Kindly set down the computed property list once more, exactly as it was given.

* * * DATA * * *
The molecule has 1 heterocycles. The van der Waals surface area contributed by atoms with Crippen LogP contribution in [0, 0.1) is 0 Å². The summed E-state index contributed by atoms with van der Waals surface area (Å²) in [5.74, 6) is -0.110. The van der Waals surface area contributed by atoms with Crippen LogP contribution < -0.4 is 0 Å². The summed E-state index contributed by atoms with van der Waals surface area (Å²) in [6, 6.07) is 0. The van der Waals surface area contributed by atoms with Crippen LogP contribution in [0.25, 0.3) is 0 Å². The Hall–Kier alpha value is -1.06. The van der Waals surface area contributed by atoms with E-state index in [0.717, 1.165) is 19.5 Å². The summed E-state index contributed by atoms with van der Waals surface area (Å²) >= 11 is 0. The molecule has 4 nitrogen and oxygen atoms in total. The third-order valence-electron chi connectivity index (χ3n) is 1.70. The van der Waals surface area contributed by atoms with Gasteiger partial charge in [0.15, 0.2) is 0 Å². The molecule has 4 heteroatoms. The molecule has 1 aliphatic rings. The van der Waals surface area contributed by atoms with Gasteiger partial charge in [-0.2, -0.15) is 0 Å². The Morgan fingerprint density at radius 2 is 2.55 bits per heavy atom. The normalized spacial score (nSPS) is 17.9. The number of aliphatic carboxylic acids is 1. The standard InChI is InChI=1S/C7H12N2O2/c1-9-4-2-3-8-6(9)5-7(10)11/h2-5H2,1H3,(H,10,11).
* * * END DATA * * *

The molecule has 1 heterocycles. The van der Waals surface area contributed by atoms with Crippen LogP contribution in [0, 0.1) is 0 Å². The summed E-state index contributed by atoms with van der Waals surface area (Å²) in [5.74, 6) is -0.110. The van der Waals surface area contributed by atoms with Crippen LogP contribution < -0.4 is 0 Å². The summed E-state index contributed by atoms with van der Waals surface area (Å²) in [6, 6.07) is 0. The van der Waals surface area contributed by atoms with Crippen LogP contribution in [0.25, 0.3) is 0 Å². The Hall–Kier alpha value is -1.06. The van der Waals surface area contributed by atoms with E-state index in [0.717, 1.165) is 19.5 Å². The summed E-state index contributed by atoms with van der Waals surface area (Å²) >= 11 is 0. The molecule has 4 nitrogen and oxygen atoms in total. The third-order valence-electron chi connectivity index (χ3n) is 1.70. The van der Waals surface area contributed by atoms with Gasteiger partial charge in [0.15, 0.2) is 0 Å². The molecule has 4 heteroatoms. The molecule has 1 aliphatic rings. The van der Waals surface area contributed by atoms with Gasteiger partial charge in [-0.2, -0.15) is 0 Å². The Morgan fingerprint density at radius 2 is 2.55 bits per heavy atom. The normalized spacial score (nSPS) is 17.9. The number of aliphatic carboxylic acids is 1. The standard InChI is InChI=1S/C7H12N2O2/c1-9-4-2-3-8-6(9)5-7(10)11/h2-5H2,1H3,(H,10,11).